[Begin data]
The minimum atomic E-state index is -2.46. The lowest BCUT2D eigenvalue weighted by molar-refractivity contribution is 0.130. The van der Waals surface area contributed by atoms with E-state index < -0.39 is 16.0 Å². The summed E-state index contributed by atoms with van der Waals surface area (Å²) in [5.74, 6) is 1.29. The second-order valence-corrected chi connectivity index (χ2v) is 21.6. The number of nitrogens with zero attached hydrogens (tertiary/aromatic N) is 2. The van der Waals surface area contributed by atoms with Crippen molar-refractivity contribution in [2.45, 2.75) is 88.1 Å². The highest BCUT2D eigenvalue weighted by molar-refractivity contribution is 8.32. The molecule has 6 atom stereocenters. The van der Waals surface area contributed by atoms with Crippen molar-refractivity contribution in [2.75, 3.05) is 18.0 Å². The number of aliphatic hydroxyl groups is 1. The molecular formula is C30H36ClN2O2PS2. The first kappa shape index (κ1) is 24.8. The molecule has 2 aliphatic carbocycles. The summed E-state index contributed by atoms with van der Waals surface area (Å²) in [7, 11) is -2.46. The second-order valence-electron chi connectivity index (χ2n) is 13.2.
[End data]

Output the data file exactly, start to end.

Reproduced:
The minimum atomic E-state index is -2.46. The lowest BCUT2D eigenvalue weighted by molar-refractivity contribution is 0.130. The van der Waals surface area contributed by atoms with E-state index < -0.39 is 16.0 Å². The summed E-state index contributed by atoms with van der Waals surface area (Å²) in [5.74, 6) is 1.29. The second-order valence-corrected chi connectivity index (χ2v) is 21.6. The number of nitrogens with zero attached hydrogens (tertiary/aromatic N) is 2. The van der Waals surface area contributed by atoms with Crippen molar-refractivity contribution in [2.45, 2.75) is 88.1 Å². The highest BCUT2D eigenvalue weighted by molar-refractivity contribution is 8.32. The molecule has 6 atom stereocenters. The van der Waals surface area contributed by atoms with Crippen molar-refractivity contribution in [2.75, 3.05) is 18.0 Å². The number of aliphatic hydroxyl groups is 1. The molecular formula is C30H36ClN2O2PS2. The first kappa shape index (κ1) is 24.8. The molecule has 2 aliphatic carbocycles. The summed E-state index contributed by atoms with van der Waals surface area (Å²) in [7, 11) is -2.46. The second-order valence-electron chi connectivity index (χ2n) is 13.2.